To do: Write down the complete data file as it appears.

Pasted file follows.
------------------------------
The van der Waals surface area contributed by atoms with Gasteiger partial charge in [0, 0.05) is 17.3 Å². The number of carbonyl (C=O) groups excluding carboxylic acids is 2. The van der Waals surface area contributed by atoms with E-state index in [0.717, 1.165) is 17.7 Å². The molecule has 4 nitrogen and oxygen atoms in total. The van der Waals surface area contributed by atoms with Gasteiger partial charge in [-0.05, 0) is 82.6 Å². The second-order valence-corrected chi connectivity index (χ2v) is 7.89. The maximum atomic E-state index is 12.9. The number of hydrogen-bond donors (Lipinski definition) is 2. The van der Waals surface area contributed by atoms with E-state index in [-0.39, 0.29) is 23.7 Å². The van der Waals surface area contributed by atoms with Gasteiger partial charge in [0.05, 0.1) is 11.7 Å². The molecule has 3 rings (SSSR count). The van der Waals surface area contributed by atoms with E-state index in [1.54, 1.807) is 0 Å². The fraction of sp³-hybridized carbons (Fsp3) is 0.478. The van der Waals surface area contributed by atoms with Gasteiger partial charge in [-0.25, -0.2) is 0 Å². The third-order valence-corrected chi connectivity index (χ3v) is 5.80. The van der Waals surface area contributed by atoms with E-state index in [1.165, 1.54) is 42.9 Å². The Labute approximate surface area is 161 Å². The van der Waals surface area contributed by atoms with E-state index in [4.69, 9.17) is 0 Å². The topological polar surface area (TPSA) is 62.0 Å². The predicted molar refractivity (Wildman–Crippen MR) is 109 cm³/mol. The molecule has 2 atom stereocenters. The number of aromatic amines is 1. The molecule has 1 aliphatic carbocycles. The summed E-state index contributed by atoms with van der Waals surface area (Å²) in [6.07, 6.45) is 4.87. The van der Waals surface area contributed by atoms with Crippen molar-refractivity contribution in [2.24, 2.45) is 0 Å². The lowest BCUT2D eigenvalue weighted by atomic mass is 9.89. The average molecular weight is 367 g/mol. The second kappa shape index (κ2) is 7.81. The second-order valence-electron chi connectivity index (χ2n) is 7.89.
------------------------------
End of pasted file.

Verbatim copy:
The van der Waals surface area contributed by atoms with Gasteiger partial charge in [0, 0.05) is 17.3 Å². The number of carbonyl (C=O) groups excluding carboxylic acids is 2. The van der Waals surface area contributed by atoms with E-state index in [0.717, 1.165) is 17.7 Å². The molecule has 4 nitrogen and oxygen atoms in total. The van der Waals surface area contributed by atoms with Gasteiger partial charge in [-0.05, 0) is 82.6 Å². The second-order valence-corrected chi connectivity index (χ2v) is 7.89. The maximum atomic E-state index is 12.9. The number of hydrogen-bond donors (Lipinski definition) is 2. The van der Waals surface area contributed by atoms with E-state index in [-0.39, 0.29) is 23.7 Å². The van der Waals surface area contributed by atoms with Gasteiger partial charge in [0.05, 0.1) is 11.7 Å². The molecule has 3 rings (SSSR count). The van der Waals surface area contributed by atoms with E-state index in [1.54, 1.807) is 0 Å². The fraction of sp³-hybridized carbons (Fsp3) is 0.478. The van der Waals surface area contributed by atoms with Gasteiger partial charge in [-0.25, -0.2) is 0 Å². The third-order valence-corrected chi connectivity index (χ3v) is 5.80. The van der Waals surface area contributed by atoms with E-state index in [1.165, 1.54) is 42.9 Å². The Labute approximate surface area is 161 Å². The van der Waals surface area contributed by atoms with E-state index in [4.69, 9.17) is 0 Å². The topological polar surface area (TPSA) is 62.0 Å². The predicted molar refractivity (Wildman–Crippen MR) is 109 cm³/mol. The molecule has 2 atom stereocenters. The number of aromatic amines is 1. The molecule has 1 aliphatic carbocycles. The summed E-state index contributed by atoms with van der Waals surface area (Å²) in [6.07, 6.45) is 4.87. The van der Waals surface area contributed by atoms with Crippen molar-refractivity contribution in [2.24, 2.45) is 0 Å². The lowest BCUT2D eigenvalue weighted by atomic mass is 9.89. The average molecular weight is 367 g/mol. The second kappa shape index (κ2) is 7.81. The second-order valence-electron chi connectivity index (χ2n) is 7.89.